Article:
Violating sanctions programs targeting Iran, Sudan, Burma and Cuba, Royal Bank of Scotland Group Plc will pay $100 million to resolve U.S. probes into the bank’s dealings. Between 2005 and 2009, the bank processed around $34 million in wire transfers that violated sanctions against Sudan, Iran, Cuba and Myanmar, the Treasury Department said, adding that $32 million of that amount came from Sudan. The U.S. Treasury Department, the Federal Reserve and the office of New York Gov. Andrew Cuomo announced the settlement Wednesday with the bank, which is 80 percent owned by the British government.
Bloomberg reported that Royal Bank of Scotland, from 2002 to 2011, hid or failed to disclose information about the identities of sanctioned parties in 3,500 transactions valued at approximately $523 million, the New York Department of Financial Services stated.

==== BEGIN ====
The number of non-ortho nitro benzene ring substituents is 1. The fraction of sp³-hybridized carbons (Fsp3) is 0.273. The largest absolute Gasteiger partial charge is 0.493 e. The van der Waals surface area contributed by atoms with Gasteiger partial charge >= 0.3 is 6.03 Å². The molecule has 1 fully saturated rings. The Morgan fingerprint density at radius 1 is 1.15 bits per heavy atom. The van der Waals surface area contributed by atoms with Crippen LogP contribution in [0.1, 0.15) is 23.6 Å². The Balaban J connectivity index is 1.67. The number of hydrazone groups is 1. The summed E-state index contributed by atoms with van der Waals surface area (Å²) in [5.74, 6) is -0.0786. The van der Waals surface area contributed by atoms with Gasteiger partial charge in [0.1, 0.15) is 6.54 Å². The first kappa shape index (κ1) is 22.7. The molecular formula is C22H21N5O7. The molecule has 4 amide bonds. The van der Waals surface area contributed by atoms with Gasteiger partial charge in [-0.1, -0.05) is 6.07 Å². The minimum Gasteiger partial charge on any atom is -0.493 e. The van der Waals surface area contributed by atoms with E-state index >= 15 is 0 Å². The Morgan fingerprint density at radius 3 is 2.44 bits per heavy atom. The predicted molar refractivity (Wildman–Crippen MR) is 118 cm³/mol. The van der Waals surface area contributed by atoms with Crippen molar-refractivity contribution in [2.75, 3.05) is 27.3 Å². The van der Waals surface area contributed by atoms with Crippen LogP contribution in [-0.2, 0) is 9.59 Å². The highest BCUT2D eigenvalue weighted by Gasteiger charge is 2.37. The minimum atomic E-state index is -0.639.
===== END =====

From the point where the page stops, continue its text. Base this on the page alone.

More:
Royal Bank of Scotland has entered into agreements with the U.S. Federal Reserve, the U.S. Treasury Department and the New York State Department of Financial Services. According to Fox Business, from 2005 to 2009, the bank removed references to sanctioned locations from payment messages to U.S. financial institutions, the Treasury Department said.
Several UK banks have entered into settlements in recent years over continuing financial transactions with Iran despite U.S. laws against them, and for removing information from payments to get them processed in the United States.
In a statement, the bank said it “acknowledges and deeply regrets these failings.” The bank also said it committed almost 300 million pounds ($490 million) since 2010 to improve its sanctions controls.
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